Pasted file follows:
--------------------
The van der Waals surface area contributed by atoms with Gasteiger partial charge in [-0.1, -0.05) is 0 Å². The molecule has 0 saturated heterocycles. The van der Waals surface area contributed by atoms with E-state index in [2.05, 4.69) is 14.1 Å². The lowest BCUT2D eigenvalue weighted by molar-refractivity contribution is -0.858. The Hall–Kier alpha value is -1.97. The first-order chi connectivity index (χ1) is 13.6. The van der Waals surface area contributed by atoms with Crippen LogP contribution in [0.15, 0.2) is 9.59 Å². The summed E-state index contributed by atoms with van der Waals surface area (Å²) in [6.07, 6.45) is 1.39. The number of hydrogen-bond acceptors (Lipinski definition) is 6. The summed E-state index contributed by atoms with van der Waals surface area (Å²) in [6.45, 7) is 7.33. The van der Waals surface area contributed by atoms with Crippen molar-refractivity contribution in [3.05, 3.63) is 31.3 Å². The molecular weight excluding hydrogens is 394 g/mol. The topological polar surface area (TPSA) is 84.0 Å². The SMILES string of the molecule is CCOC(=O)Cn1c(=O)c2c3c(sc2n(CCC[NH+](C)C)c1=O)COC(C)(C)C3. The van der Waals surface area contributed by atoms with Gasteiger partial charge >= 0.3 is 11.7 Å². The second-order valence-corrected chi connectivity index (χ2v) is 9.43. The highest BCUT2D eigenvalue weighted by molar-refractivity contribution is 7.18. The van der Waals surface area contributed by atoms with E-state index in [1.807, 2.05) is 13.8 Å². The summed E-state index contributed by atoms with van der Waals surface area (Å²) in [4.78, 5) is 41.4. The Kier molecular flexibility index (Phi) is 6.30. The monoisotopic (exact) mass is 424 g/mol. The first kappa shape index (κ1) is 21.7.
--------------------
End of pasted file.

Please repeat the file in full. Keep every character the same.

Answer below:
The van der Waals surface area contributed by atoms with Gasteiger partial charge in [-0.1, -0.05) is 0 Å². The molecule has 0 saturated heterocycles. The van der Waals surface area contributed by atoms with E-state index in [2.05, 4.69) is 14.1 Å². The lowest BCUT2D eigenvalue weighted by molar-refractivity contribution is -0.858. The Hall–Kier alpha value is -1.97. The first-order chi connectivity index (χ1) is 13.6. The van der Waals surface area contributed by atoms with Crippen LogP contribution in [0.15, 0.2) is 9.59 Å². The summed E-state index contributed by atoms with van der Waals surface area (Å²) in [6.07, 6.45) is 1.39. The number of hydrogen-bond acceptors (Lipinski definition) is 6. The summed E-state index contributed by atoms with van der Waals surface area (Å²) in [6.45, 7) is 7.33. The van der Waals surface area contributed by atoms with Crippen molar-refractivity contribution in [3.05, 3.63) is 31.3 Å². The molecular weight excluding hydrogens is 394 g/mol. The topological polar surface area (TPSA) is 84.0 Å². The SMILES string of the molecule is CCOC(=O)Cn1c(=O)c2c3c(sc2n(CCC[NH+](C)C)c1=O)COC(C)(C)C3. The van der Waals surface area contributed by atoms with Gasteiger partial charge >= 0.3 is 11.7 Å². The second-order valence-corrected chi connectivity index (χ2v) is 9.43. The highest BCUT2D eigenvalue weighted by molar-refractivity contribution is 7.18. The van der Waals surface area contributed by atoms with E-state index in [1.807, 2.05) is 13.8 Å². The summed E-state index contributed by atoms with van der Waals surface area (Å²) in [4.78, 5) is 41.4. The Kier molecular flexibility index (Phi) is 6.30. The monoisotopic (exact) mass is 424 g/mol. The first kappa shape index (κ1) is 21.7.